The talk reports work done together with Olga Féher and Kenny Smith (both from the University of Edinburgh). It deals with article emergence in Early English, focussing on the spread of grammars in which first the definiteness (cf. McColl Millar 2000, Sommerer 2012) and later the indefiniteness (cf. Rissanen 1967) of NP reference was obligatorily marked (with the and a(n) as default markers). We address the question why emerging grammars with obligatory (in-)definiteness marking managed to spread among speakers for whom it must — in early phases — still have been optional.
On the basis of Accommodation Theory (e.g. Auer & Hinskens 2005, Coupland 2010, Trudgill 1986), we hypothesize that speakers with optional (in-)definiteness marking would have found it easier to accommodate to speakers with categorical rules, because they merely had to increase their usage of a grammatically viable option, while speakers with categorical rules would have had to violate their grammars and might have been insensitive to the finer pragmatic distinctions governing optional determiner use. Therefore, speech produced in communication between speakers with different grammars would have converged on patterns reflecting categorical (in-)definiteness marking rules, so that these rules would have inevitably spread.
We tested our proposal through a communication game with a miniature language designed for this purpose (see e.g. Kirby, Cornish & Smith 2008). The language allowed the construction of simple Verb-Subject sentences describing movement types (e.g. boingla for jumping) made by either one or two animals (e.g. hoppo ‘frog’). While plurality was invariably signalled by post-nominal particles (e.g. wib), singular marking (by different particles, e.g. dak) was obligatory in one ‘variety’ and optional in the other. As the absence of plural marking implied singular, explicit singular marking was also redundant. In the communication game, participants trained on obligatory singular marking were matched with participants trained on optional marking. In each trial, one participant described a scene, and the other had to identify it among a set of different pictures. A number of such trials were played, with roles switching after each trial. This setup allowed us to test the prediction inherent in our account of article emergence, namely that accommodation would select obligatory rather than optional category marking.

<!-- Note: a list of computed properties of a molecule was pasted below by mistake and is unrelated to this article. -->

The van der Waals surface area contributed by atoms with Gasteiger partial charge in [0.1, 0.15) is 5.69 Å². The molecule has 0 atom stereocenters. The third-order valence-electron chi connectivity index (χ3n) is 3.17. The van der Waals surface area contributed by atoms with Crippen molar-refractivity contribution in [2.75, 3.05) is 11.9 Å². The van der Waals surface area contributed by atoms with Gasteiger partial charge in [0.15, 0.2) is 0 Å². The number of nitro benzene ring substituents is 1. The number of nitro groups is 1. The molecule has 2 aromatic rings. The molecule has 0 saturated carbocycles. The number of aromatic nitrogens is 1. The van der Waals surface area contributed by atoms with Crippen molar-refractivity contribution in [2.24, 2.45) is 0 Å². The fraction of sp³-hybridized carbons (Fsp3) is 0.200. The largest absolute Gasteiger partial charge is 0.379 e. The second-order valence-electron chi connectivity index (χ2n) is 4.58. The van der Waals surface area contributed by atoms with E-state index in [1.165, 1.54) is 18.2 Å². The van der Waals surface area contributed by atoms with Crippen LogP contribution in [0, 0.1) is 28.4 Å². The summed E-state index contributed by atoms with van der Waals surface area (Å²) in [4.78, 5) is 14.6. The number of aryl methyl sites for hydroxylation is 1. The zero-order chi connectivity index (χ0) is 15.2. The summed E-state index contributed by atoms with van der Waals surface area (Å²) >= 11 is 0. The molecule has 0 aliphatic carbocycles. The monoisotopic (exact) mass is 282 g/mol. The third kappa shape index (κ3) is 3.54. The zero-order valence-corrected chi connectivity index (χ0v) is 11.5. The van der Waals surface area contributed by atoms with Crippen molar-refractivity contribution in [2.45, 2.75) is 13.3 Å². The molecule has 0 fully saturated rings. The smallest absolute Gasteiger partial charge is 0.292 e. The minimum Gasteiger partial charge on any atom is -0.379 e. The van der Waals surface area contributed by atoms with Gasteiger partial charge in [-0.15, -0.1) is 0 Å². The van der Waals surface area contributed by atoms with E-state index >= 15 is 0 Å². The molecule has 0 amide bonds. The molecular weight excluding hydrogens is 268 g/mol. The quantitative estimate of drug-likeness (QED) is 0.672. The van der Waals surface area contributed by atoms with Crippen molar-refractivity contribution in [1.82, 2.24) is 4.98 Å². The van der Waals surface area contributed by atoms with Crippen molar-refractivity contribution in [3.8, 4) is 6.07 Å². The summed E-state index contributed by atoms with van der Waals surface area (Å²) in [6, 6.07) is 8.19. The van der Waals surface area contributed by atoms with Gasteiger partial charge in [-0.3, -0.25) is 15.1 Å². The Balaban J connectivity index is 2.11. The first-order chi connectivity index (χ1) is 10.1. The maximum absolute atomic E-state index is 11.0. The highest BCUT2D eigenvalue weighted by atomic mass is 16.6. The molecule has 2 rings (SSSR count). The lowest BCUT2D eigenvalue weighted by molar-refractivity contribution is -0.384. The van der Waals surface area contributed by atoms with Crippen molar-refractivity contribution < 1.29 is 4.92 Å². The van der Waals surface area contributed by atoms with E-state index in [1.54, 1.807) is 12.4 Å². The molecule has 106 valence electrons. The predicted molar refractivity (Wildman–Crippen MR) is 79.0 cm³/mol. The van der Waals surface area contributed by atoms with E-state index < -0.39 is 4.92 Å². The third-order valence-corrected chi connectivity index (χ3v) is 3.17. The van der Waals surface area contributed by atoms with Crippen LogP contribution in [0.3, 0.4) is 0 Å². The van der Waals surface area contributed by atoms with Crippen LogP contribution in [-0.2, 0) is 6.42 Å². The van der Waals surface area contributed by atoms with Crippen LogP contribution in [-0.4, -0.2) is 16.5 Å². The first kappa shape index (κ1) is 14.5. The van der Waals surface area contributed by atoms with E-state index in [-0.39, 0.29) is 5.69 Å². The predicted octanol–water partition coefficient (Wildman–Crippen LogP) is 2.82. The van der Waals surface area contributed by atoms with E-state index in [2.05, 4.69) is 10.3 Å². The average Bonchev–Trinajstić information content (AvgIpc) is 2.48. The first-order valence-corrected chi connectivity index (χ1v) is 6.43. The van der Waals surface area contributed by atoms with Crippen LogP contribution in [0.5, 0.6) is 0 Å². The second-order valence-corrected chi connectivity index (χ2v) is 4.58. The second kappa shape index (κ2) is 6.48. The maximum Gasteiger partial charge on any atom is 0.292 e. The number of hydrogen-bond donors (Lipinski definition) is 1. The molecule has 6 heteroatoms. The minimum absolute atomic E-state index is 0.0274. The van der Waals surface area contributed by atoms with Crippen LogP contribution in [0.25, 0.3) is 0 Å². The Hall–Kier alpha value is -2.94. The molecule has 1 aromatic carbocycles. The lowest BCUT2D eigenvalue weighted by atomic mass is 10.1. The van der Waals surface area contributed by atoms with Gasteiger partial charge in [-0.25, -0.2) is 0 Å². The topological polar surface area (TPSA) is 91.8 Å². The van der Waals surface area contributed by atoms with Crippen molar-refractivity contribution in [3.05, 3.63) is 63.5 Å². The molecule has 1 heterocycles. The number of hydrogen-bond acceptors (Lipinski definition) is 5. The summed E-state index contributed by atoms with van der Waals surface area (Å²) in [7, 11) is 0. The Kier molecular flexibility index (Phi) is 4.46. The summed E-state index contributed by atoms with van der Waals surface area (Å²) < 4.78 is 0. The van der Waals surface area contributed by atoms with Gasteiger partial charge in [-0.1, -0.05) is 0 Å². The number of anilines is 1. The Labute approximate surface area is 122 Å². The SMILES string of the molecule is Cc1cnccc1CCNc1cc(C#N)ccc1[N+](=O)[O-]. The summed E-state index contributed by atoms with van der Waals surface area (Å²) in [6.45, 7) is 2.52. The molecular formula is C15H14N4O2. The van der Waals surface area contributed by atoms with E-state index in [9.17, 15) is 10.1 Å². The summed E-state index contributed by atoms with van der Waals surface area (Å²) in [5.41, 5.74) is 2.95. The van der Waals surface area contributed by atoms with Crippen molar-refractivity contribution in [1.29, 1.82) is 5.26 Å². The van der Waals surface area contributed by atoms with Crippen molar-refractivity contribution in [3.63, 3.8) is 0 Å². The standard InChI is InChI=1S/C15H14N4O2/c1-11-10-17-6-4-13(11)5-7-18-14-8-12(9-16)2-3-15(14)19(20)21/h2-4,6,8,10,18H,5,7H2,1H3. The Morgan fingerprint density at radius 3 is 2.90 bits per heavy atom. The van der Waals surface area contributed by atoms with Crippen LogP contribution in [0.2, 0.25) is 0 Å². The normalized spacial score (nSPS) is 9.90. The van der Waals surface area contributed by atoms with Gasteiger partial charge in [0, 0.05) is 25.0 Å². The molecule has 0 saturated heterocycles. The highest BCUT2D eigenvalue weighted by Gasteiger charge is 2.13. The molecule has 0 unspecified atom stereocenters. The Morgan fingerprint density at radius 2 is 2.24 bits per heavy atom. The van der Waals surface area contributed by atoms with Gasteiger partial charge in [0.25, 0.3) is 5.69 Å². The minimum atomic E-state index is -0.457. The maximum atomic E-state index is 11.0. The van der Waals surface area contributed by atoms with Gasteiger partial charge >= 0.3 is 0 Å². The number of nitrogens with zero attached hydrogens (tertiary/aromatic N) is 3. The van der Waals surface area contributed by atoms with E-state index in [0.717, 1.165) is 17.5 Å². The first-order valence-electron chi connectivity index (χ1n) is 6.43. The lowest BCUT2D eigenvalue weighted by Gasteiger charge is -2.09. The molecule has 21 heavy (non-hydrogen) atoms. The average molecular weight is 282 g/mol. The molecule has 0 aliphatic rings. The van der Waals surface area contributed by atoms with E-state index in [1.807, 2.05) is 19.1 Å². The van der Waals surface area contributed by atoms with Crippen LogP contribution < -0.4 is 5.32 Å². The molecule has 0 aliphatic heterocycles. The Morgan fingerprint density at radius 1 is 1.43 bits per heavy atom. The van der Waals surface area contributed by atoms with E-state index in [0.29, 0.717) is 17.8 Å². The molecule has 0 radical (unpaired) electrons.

The talk explains our hypothesis, reports the results of our study, and discusses how experiments involving artificial languages can help to test hypotheses about actual changes like English article emergence.
Auer, Peter & Frans Hinskens. 2005. The Role of Interpersonal Accommodation in a Theory of Language Change. In Peter Auer, Frans Hinskens & Paul Kerswill (eds.), Dialect Change: Convergence and Divergence in European Languages, 335–357. Cambridge: Cambridge University Press.
Coupland, Nikolas. 2010. Accomodation theory. In Jürgen Jaspers, Jef Verschueren & Jan-Ola Östman (eds.), Society and language use, 21–27. Amsterdam: Benjamins.
Kirby, Simon, Hannah Cornish & Kenny Smith. 2008. Cumulative cultural evolution in the laboratory: an experimental approach to the origins of structure in human language. Proceedings of the National Academy of Sciences, USA, 105, 10681–10686.
McColl Millar, Robert. 2000. Some suggestions for explaining the origin and development of the definite article in English. In Olga Fischer, Annette Rosenbach & Dieter Stein (eds.). Pathways of Change: Grammaticalization in English. 275-310. Amsterdam: Benjamins.
Rissanen, Matti. 1967. The uses of “one” in Old and Early Middle English. Helsinki: Societé Néophilologique.
Sommerer, Lotte. 2012. Investigating the emergence of the definite article in Old English: About categorization, gradualness and constructions. Folia Linguistica Historica 33. 175–213.
Trudgill, Peter. 1986. Dialects in contact. Oxford: Blackwell.